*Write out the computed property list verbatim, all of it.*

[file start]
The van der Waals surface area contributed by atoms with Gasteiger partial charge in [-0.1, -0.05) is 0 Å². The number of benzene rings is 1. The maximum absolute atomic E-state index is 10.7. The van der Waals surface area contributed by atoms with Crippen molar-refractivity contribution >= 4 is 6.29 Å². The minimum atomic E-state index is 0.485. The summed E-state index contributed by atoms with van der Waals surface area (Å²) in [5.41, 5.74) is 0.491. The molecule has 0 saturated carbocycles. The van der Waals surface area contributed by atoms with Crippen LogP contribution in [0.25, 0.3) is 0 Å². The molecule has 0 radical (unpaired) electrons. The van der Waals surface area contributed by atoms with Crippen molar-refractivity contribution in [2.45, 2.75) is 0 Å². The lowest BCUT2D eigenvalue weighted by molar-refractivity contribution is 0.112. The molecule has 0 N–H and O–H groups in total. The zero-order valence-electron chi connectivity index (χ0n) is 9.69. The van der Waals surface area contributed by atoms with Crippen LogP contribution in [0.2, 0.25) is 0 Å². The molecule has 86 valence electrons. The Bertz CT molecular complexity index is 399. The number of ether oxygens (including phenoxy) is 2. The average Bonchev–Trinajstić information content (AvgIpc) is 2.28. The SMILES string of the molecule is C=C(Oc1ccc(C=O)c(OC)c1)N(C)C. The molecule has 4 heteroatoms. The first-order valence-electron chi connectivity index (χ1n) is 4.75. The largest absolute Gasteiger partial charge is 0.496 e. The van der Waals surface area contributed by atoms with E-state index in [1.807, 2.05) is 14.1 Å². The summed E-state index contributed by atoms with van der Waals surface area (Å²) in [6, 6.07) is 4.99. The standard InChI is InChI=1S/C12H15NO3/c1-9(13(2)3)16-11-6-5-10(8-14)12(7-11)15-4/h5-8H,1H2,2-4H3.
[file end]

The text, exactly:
The van der Waals surface area contributed by atoms with Gasteiger partial charge in [-0.1, -0.05) is 0 Å². The number of benzene rings is 1. The maximum absolute atomic E-state index is 10.7. The van der Waals surface area contributed by atoms with Crippen molar-refractivity contribution >= 4 is 6.29 Å². The minimum atomic E-state index is 0.485. The summed E-state index contributed by atoms with van der Waals surface area (Å²) in [5.41, 5.74) is 0.491. The molecule has 0 saturated carbocycles. The van der Waals surface area contributed by atoms with Crippen LogP contribution in [0.25, 0.3) is 0 Å². The molecule has 0 radical (unpaired) electrons. The van der Waals surface area contributed by atoms with Crippen molar-refractivity contribution in [2.45, 2.75) is 0 Å². The lowest BCUT2D eigenvalue weighted by molar-refractivity contribution is 0.112. The molecule has 0 N–H and O–H groups in total. The zero-order valence-electron chi connectivity index (χ0n) is 9.69. The van der Waals surface area contributed by atoms with Crippen LogP contribution in [0.2, 0.25) is 0 Å². The molecule has 86 valence electrons. The Bertz CT molecular complexity index is 399. The number of ether oxygens (including phenoxy) is 2. The average Bonchev–Trinajstić information content (AvgIpc) is 2.28. The SMILES string of the molecule is C=C(Oc1ccc(C=O)c(OC)c1)N(C)C. The molecule has 4 heteroatoms. The first-order valence-electron chi connectivity index (χ1n) is 4.75. The largest absolute Gasteiger partial charge is 0.496 e. The van der Waals surface area contributed by atoms with E-state index in [1.807, 2.05) is 14.1 Å². The summed E-state index contributed by atoms with van der Waals surface area (Å²) in [6, 6.07) is 4.99. The standard InChI is InChI=1S/C12H15NO3/c1-9(13(2)3)16-11-6-5-10(8-14)12(7-11)15-4/h5-8H,1H2,2-4H3.